‘Nuvem: A cautionary tale’, on Herald, September 12, 2018, caught my attention and provoked the writer within me to set some things straight.
To begin with, the article seems to have penned down in a paradoxical state of mind. Hence, I speak for Nuvem, hereinafter which shall be referred to as ‘my village’. The writer says, ‘The story of Nuvem is not one of burial but rather one of resurrection’, and at the very next instance she describes ‘my village’ as an ‘obscure village, not known for any heroic endeavour or greatness of accomplishment’. The very statement projects her ignorance about ‘my village’, for it has cradled sons and daughters, who have made their name and fame in every field of life.
Her speculative expression about the houses where she says ‘with shiny ceramic bathtubs with no running water’ really leaves one confused.
‘The Mae Dos Pobres Church is central to Nuvem pumping blood into the arterial veins of its social and political life.’ Once again I pity her clumsiness for; the church which she talks about is recognised as ‘Jesus Marie Jose’ church!’ And pray tell me, when she mentions about the coffers, does she want to hide the fact that ‘the grapes are sour for the fox?’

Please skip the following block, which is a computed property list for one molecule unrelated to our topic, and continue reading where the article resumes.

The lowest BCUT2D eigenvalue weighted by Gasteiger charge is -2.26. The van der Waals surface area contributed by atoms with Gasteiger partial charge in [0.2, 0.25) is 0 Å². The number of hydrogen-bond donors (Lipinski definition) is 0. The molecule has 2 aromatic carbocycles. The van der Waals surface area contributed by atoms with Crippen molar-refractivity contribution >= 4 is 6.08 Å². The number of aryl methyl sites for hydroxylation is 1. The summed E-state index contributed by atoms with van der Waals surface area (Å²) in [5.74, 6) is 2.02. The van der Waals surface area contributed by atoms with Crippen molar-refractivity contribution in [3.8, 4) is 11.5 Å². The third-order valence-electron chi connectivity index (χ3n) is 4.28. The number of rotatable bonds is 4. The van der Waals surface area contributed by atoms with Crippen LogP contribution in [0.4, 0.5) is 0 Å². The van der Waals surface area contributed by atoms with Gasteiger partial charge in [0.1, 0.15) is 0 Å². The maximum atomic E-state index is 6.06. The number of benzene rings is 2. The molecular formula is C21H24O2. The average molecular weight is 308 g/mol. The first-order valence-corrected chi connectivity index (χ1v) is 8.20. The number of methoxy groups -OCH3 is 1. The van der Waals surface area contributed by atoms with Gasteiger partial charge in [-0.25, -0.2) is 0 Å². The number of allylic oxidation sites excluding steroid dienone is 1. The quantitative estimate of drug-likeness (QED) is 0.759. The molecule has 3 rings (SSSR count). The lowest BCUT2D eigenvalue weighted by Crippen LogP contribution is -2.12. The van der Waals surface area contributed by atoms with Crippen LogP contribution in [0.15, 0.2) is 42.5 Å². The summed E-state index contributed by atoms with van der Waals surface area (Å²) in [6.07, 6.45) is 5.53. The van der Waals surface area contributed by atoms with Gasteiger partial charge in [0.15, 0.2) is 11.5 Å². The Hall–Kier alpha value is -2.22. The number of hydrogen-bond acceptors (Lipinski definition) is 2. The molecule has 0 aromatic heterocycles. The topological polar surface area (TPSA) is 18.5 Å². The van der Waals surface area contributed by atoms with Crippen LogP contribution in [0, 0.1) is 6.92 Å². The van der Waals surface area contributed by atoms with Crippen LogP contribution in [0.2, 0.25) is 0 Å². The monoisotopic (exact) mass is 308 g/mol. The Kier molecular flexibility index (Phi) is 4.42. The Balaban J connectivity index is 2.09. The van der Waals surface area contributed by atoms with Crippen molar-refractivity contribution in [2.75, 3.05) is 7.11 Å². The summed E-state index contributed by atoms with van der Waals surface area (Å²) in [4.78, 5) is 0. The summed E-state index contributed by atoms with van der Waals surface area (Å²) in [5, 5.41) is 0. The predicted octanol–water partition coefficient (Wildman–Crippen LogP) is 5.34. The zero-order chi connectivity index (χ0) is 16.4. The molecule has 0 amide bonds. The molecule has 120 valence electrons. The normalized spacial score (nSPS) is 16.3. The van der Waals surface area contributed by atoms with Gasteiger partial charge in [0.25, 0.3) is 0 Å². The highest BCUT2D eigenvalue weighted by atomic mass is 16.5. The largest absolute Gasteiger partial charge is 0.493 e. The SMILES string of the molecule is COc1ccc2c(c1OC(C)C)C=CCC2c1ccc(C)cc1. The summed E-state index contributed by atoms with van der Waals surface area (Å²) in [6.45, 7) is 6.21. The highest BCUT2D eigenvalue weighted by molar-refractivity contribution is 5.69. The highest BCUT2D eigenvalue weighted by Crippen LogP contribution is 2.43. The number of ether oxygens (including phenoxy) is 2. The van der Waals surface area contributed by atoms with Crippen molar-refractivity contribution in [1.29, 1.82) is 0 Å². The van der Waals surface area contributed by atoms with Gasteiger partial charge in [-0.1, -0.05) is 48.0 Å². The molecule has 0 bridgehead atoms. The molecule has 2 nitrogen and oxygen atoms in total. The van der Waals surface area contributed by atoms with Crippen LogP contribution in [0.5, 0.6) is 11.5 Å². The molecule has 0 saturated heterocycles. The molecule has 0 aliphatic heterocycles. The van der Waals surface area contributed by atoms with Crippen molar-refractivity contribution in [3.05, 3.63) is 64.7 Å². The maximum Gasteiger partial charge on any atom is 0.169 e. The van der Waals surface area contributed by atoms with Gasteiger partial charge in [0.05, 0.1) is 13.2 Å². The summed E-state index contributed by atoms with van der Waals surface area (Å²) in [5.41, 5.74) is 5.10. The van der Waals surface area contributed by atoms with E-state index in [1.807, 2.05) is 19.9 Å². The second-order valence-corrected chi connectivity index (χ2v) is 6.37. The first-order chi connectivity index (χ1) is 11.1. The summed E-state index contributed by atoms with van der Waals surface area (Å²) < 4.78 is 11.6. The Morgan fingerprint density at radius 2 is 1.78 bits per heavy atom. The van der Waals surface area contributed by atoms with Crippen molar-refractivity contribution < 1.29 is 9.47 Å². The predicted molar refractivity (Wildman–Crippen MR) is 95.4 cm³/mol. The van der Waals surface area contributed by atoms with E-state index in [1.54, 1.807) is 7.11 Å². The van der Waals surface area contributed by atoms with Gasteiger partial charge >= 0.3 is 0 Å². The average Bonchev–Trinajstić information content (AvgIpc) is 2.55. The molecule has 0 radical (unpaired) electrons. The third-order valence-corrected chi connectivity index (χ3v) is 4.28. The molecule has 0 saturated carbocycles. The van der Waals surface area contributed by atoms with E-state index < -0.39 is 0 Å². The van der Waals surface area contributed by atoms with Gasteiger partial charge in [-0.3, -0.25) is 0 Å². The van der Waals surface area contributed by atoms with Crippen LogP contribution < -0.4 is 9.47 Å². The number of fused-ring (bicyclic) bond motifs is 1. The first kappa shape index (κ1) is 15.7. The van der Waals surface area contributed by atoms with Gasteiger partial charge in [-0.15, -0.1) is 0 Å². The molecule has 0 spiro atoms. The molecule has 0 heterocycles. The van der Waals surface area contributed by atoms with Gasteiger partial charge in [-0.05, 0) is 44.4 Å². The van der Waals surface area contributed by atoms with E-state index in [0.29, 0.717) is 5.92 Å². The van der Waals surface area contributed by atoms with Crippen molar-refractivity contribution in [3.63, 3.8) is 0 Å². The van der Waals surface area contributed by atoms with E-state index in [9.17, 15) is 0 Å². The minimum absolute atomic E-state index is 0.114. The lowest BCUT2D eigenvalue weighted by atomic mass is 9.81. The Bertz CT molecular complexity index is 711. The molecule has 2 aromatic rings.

Further, ‘The church itself stands neglected and worn. Its winged extensions hacked off and its clergy house razed to the ground to make way for a new construction which coils like a serpent in the shade’ vents out so much of bitterness and hatred for the priests.
To cut my story short, I take the liberty to say that the frustration of the author is visible in the second half of the column. Her statements like ‘It resembles to a ruin rather than a functioning church’ or ‘The idea of constructing new churches to accommodate growing parishioners, is a mindless and savage attack on our heritage’ makes me sigh with compassion for the writer and thus I quote from the Bible, ‘Father, forgive them,(her) for they (she) do (does) not know what they (she) are (is) doing’. For, neither me nor ‘Jesus Marie Jose shall be surprised ‘for of thorns men do not gather figs, nor a bramble bush gather they grapes’.